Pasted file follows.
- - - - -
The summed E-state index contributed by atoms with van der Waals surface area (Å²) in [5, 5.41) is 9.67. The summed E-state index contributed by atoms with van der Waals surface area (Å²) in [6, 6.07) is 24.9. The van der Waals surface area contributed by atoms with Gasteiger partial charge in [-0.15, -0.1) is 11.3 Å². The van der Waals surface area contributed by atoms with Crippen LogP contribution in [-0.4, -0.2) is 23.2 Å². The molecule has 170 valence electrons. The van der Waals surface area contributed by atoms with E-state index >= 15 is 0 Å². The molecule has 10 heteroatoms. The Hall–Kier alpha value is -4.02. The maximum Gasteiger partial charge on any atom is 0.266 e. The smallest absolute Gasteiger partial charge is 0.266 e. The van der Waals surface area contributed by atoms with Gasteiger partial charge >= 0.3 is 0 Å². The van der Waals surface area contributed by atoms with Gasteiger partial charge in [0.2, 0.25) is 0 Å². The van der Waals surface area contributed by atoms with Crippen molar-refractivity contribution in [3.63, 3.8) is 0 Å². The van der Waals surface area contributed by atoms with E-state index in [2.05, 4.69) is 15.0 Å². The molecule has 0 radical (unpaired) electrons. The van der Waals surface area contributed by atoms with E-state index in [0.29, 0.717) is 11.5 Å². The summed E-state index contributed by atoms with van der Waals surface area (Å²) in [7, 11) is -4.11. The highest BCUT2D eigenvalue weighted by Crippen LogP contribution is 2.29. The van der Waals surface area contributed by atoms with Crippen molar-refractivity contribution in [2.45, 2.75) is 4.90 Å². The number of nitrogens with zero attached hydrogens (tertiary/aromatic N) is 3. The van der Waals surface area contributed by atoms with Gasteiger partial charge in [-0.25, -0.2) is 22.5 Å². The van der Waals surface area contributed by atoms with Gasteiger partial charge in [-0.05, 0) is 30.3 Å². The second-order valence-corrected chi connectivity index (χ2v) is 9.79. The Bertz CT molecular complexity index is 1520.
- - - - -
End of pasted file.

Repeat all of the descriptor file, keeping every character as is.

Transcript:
The summed E-state index contributed by atoms with van der Waals surface area (Å²) in [5, 5.41) is 9.67. The summed E-state index contributed by atoms with van der Waals surface area (Å²) in [6, 6.07) is 24.9. The van der Waals surface area contributed by atoms with Gasteiger partial charge in [-0.15, -0.1) is 11.3 Å². The van der Waals surface area contributed by atoms with Crippen LogP contribution in [-0.4, -0.2) is 23.2 Å². The molecule has 170 valence electrons. The van der Waals surface area contributed by atoms with E-state index >= 15 is 0 Å². The molecule has 10 heteroatoms. The Hall–Kier alpha value is -4.02. The maximum Gasteiger partial charge on any atom is 0.266 e. The smallest absolute Gasteiger partial charge is 0.266 e. The van der Waals surface area contributed by atoms with Gasteiger partial charge >= 0.3 is 0 Å². The van der Waals surface area contributed by atoms with Gasteiger partial charge in [0.2, 0.25) is 0 Å². The van der Waals surface area contributed by atoms with Crippen molar-refractivity contribution in [3.63, 3.8) is 0 Å². The van der Waals surface area contributed by atoms with E-state index in [2.05, 4.69) is 15.0 Å². The molecule has 0 radical (unpaired) electrons. The van der Waals surface area contributed by atoms with E-state index in [0.29, 0.717) is 11.5 Å². The summed E-state index contributed by atoms with van der Waals surface area (Å²) in [7, 11) is -4.11. The highest BCUT2D eigenvalue weighted by Crippen LogP contribution is 2.29. The van der Waals surface area contributed by atoms with Crippen molar-refractivity contribution in [2.45, 2.75) is 4.90 Å². The number of nitrogens with zero attached hydrogens (tertiary/aromatic N) is 3. The van der Waals surface area contributed by atoms with Gasteiger partial charge in [-0.25, -0.2) is 22.5 Å². The van der Waals surface area contributed by atoms with Gasteiger partial charge in [-0.05, 0) is 30.3 Å². The second-order valence-corrected chi connectivity index (χ2v) is 9.79. The Bertz CT molecular complexity index is 1520.